New safety apparel for AAFC aviators
A trial of hi-visibility airside attire is currently underway on an Air Force Cadets gliding camp being run at Balaklava, South Australia.
Workplace health and safety are the highest priorities in the Australian Air Force Cadets.
The AAFC offers young adults a range of activities, which provide the best possible aviation-focused experiential learning environment in a safe, effective way.
AAFC gliding centres at Warwick and Balaklava are at the forefront of pioneering an integrated airfield safety initiative, that encompasses both WHS and Aviation Safety elements.
One new initiative in the AAFC’s safety management system – known as ‘AAFCSafe’ – is the introduction of high visibility safety apparel for flying trainees, to improve airside awareness.
AAFCSafe system operates under the RAAFSafe umbrella as the AAFC’s Work Health and Safety Management System.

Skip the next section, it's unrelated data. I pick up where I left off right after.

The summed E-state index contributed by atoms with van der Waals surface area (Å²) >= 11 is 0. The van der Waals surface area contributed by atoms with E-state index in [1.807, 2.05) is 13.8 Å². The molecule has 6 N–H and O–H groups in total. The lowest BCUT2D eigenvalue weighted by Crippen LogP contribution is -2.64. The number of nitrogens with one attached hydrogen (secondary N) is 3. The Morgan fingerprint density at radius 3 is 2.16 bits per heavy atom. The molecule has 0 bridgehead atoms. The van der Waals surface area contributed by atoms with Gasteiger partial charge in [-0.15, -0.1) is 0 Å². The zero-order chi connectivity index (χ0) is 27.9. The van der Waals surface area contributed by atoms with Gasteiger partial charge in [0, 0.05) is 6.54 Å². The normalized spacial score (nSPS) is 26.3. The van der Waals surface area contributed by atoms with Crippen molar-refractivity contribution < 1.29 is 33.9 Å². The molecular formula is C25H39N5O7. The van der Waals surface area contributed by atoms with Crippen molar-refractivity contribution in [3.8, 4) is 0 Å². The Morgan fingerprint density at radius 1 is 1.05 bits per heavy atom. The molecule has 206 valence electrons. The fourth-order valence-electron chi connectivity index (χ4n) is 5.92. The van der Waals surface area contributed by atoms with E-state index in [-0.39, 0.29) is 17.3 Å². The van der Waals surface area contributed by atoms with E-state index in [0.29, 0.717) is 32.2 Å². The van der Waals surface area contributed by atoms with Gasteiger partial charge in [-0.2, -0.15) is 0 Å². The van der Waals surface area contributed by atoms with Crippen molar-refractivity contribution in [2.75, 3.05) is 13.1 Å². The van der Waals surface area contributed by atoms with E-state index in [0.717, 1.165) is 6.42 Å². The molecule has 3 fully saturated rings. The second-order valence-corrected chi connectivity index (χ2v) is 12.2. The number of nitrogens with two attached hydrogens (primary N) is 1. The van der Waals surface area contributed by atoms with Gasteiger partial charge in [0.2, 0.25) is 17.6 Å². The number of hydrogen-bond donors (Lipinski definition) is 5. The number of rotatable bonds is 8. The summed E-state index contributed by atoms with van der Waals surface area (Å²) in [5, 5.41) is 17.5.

Flying Officer (AAFC) Paul Rosenzweig, Aviation Operations Wing Public Affairs & Communication Officer said the AAFC planning process involved planning the activity, identifying the hazards and managing the risk.
“AAFCSafe allows us to take effective action to mitigate and manage risks to as low as reasonably practicable,” Flying Officer Rosenzweig said.
This new safety apparel was trialled by a group of gliding trainees and their instructors during a gliding camp at Balaklava Airfield in South Australia.
The Tier 1 gliding scholarship participants were Cadet Corporal Tim Cox from No 608 (Town of Gawler) Squadron, Cadet Corporal Sam Ward and Leading Cadet Alexander Pearce from No 609 Squadron (Warradale Barracks), and Leading Cadet Brian Telford from No 612 Squadron (Mount Gambier).
Assisting with instruction were three Tier 3 gliding scholarship recipients: Cadet Under Officer Ben Dunk (No 613 Squadron, RAAF Edinburgh), Cadet Warrant Officer Ian Van Schalkwyk (No 617 Squadron, Netherby) and Cadet Sergeant Nic Sibly (No 601 Squadron, Keswick Barracks).
CUO Dunk and CWOFF Van Schalkwyk are ‘C’ Certificate qualified, and are recipients of the AAFC General Flying Proficiency Badge (‘Cadet Pilot Wings’).
FLGOFF(AAFC) Rosenzweig said every person involved with the AAFC had a personal responsibility to be safety conscious.
“A disciplined approach to safety practices is essential.”
The newest elements of this safety consciousness, hi-vis flying jackets, caps and beanies, are proving to be a winter winner.